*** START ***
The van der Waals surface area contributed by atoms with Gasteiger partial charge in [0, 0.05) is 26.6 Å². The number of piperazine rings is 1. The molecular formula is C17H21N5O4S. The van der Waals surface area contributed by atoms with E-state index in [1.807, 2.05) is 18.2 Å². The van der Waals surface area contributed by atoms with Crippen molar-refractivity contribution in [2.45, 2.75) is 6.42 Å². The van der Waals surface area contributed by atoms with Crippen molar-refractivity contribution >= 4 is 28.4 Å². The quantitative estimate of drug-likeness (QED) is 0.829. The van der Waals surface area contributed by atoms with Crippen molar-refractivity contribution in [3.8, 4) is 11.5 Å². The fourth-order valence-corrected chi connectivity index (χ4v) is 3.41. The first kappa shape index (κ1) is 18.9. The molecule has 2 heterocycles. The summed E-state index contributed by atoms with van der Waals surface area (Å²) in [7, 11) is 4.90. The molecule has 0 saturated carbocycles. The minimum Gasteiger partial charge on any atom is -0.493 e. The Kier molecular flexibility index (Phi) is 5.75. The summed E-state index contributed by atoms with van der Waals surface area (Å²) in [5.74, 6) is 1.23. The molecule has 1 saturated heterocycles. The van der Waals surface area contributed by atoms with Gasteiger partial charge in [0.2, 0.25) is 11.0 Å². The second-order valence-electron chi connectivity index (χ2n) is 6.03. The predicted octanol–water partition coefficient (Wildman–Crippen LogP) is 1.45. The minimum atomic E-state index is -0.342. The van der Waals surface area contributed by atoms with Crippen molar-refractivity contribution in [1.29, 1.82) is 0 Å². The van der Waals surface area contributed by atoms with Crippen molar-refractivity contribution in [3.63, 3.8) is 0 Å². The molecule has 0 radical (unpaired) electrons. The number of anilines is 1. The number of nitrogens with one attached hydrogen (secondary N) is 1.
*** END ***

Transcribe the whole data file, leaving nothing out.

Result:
The van der Waals surface area contributed by atoms with Gasteiger partial charge in [0, 0.05) is 26.6 Å². The number of piperazine rings is 1. The molecular formula is C17H21N5O4S. The van der Waals surface area contributed by atoms with E-state index in [1.807, 2.05) is 18.2 Å². The van der Waals surface area contributed by atoms with Crippen molar-refractivity contribution in [2.45, 2.75) is 6.42 Å². The van der Waals surface area contributed by atoms with Crippen molar-refractivity contribution >= 4 is 28.4 Å². The quantitative estimate of drug-likeness (QED) is 0.829. The van der Waals surface area contributed by atoms with Crippen molar-refractivity contribution in [3.8, 4) is 11.5 Å². The fourth-order valence-corrected chi connectivity index (χ4v) is 3.41. The first kappa shape index (κ1) is 18.9. The molecule has 2 heterocycles. The summed E-state index contributed by atoms with van der Waals surface area (Å²) in [7, 11) is 4.90. The molecule has 0 saturated carbocycles. The minimum Gasteiger partial charge on any atom is -0.493 e. The Kier molecular flexibility index (Phi) is 5.75. The summed E-state index contributed by atoms with van der Waals surface area (Å²) in [5.74, 6) is 1.23. The molecule has 1 saturated heterocycles. The van der Waals surface area contributed by atoms with Gasteiger partial charge in [0.2, 0.25) is 11.0 Å². The second-order valence-electron chi connectivity index (χ2n) is 6.03. The predicted octanol–water partition coefficient (Wildman–Crippen LogP) is 1.45. The minimum atomic E-state index is -0.342. The van der Waals surface area contributed by atoms with Crippen molar-refractivity contribution in [1.29, 1.82) is 0 Å². The van der Waals surface area contributed by atoms with Crippen molar-refractivity contribution in [3.63, 3.8) is 0 Å². The molecule has 0 radical (unpaired) electrons. The number of anilines is 1. The number of nitrogens with one attached hydrogen (secondary N) is 1.